► The payments-processing industry facilitates use of credit and debit cards. When someone uses a credit or debit card, the payment must first pass through a processor to get from the bank to the receiving business. Most disputes in this industry are currently resolved through litigation, but experts in the field see value in moving clients to arbitration. Litigation is often cost prohibitive and the public forum is an inhospitable place to settle disputes in the payments processing industry in general. The confidentiality of arbitration would be a great benefit, as it would allow companies to better protect consumer data.

► In relation to international nonprofit organizations, disputes generally arise between the charity and private companies, governments, or employees. However, formal disputes are not common in the non-profit industry, and when they do arise charities tend to favor courtrooms over arbitration. This is because charities are often seen as sympathetic parties, which can increases their chances of winning a judgment in court as opposed to arbitration. However, international charities often find it hard to get a balanced approach in foreign courts, as they are often subject to local bias and trust issues while litigating in foreign legal systems. Arbitration might be the solution for international organizations looking for a fair resolution to disputes arising in foreign countries.

►There are many opportunities for arbitration to be utilized in the intellectual property industry. As the cost of litigation rises, more businesses are electing to pursue cost-effective means of dispute resolution, like arbitration, in lieu of protecting their rights in court. That said, generally three categories of disputes arise in the IP industry:

  1. In the first, the two parties are unknown to each other before the dispute arises. In this situation, one party is usually alleging that the other party has infringed upon their patent rights, and they go to court to settle their dispute.
  2. In the second, parties have a contractual relationship. This can be between licensor-licensee, manufacturer-distributor, or supplier-purchaser. Because of the prevalence of arbitration clauses in contracts, these disputes are often settled through arbitration.
  3. In the final category, companies lack agreements between themselves, but work in the same industry. Typically these companies are not likely to arbitrate; however, given that litigation is very expensive, some companies do arbitrate in order to keep their legal costs down.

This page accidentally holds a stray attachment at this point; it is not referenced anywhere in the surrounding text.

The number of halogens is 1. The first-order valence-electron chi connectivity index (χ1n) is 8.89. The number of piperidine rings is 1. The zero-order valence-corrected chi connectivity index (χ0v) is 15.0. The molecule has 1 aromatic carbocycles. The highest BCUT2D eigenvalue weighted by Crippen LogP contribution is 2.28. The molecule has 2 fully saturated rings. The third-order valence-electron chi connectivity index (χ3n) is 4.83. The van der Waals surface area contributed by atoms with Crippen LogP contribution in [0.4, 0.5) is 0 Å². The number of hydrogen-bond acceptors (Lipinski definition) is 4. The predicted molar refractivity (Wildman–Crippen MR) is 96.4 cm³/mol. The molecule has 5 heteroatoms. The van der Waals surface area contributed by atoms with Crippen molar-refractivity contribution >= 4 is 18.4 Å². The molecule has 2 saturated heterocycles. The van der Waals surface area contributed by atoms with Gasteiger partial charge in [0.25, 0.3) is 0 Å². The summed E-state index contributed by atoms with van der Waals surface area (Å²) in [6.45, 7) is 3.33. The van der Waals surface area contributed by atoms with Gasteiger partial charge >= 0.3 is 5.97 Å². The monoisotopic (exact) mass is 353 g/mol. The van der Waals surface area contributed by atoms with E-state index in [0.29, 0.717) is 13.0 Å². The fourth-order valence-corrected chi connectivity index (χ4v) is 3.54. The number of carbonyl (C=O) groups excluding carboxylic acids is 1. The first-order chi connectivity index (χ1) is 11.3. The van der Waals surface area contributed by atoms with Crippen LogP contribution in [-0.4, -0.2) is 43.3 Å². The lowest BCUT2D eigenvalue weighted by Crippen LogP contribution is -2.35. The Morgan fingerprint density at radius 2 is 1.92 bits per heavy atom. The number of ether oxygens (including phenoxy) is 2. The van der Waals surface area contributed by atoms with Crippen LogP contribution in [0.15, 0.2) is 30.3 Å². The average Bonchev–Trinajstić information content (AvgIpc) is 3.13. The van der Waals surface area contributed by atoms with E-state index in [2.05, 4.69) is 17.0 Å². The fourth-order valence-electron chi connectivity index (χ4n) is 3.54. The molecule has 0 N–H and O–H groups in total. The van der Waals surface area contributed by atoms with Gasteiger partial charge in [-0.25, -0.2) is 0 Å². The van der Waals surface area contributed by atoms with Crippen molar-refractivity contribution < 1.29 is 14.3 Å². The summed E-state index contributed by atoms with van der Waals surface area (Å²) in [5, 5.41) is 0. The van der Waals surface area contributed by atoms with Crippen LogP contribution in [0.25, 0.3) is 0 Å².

► The construction industry is worth many trillions of dollars worldwide. International construction projects often produce massive and complex disputes that usually cost more than is necessary and take longer than they should. The construction industry has traditionally looked for alternative ways to settle disputes. Arbitration is quicker and cheaper than going to court, and still provides an enforceable resolution to the dispute, making it preferable to other more traditional methods of dispute resolution like litigation. Arbitration is also valuable in that it provides the ability to have a dispute decided by others working in the same industry, as most construction clients would prefer that arbitrators knowledgeable about the construction industry decide their case instead of a judge or a jury with no knowledge of the industry.

atlas-logoAttending this year’s AtlAS Conference was an enriching experience. We learned about the use of arbitration as a dispute settlement mechanism in the context of four different industries and we took full advantage of the opportunity to meet and network with practitioners and experts in this rapidly growing field, many of whom were willing to share their experiences and impart helpful advice in regards to our academic journey at the University of Georgia School of Law. In doing so, we forged important professional relationships that we hope will last for many years to come. Finally, we thank Georgia Law for this wonderful opportunity to represent our law school at this important and highly educational event.

International law alive and well in Atlanta

Last week was a busy one for international law in Atlanta.

On Thursday evening, the Young Arbitrators Group for the Atlanta International Arbitration Society (AtlAS) and the International Chamber of Commerce Young Arbitrators Forum (ICC YAF) presented an excellent event on international law practice in Atlanta. As announced, it featured four attorneys serving as in-house counsel at major corporations, including:

  • Gary Bunce, Assistant General Counsel, Delta Airlines
  • Carolyn Dinberg, VP and Associate General Counsel, InterContinental Hotels Group
  • Eugenia Milinelli, Counsel, JAS Freight Forwarding
  • Nicole Levy, Executive Director and Senior Legal Counsel, AT&TKing and Spalding

Attended by many young members of AtlAS, ICC YAF, and the broader Atlanta legal community, the evening presented an interesting conversation about the use of international arbitration by large corporations, and provided insight into the career tracks of the panelists. The panelists offered advice to young attorneys, such as the importance of acquiring language skills, and the reception afterwards at the office of King & Spalding provided a valuable networking opportunity.

Then, on Friday morning, the World Affairs Council of Atlanta hosted a breakfast with Ambassador Charles Rivkin, who currently serves as the Assistant Secretary of State for Economic and Business Affairs. Amb RivkinAmbassador Rivkin spoke about the Trans-Pacific Partnership Agreement (TPP) that was signed on February 4, 2016 in New Zealand, but has yet to be approved by Congress. Ambassador Rivkin stressed the ways the TPP would benefit Atlanta businesses, in particular those exporters of: transportation equipment; non-electrical machinery; computer and electronic products; chemicals; processed foods; electrical equipment, appliances and components; the agricultural sector generally. He further stressed that the the TPP is unique and good for U.S. businesses because it sets rules for state-owned enterprises, has a chapter dedicated to small and medium sized businesses, and addresses intellectual property and data flow, labor standards, and the environment. His remarks inspired a lively conversation with the audience, who represented a cross-section of the Atlanta business community.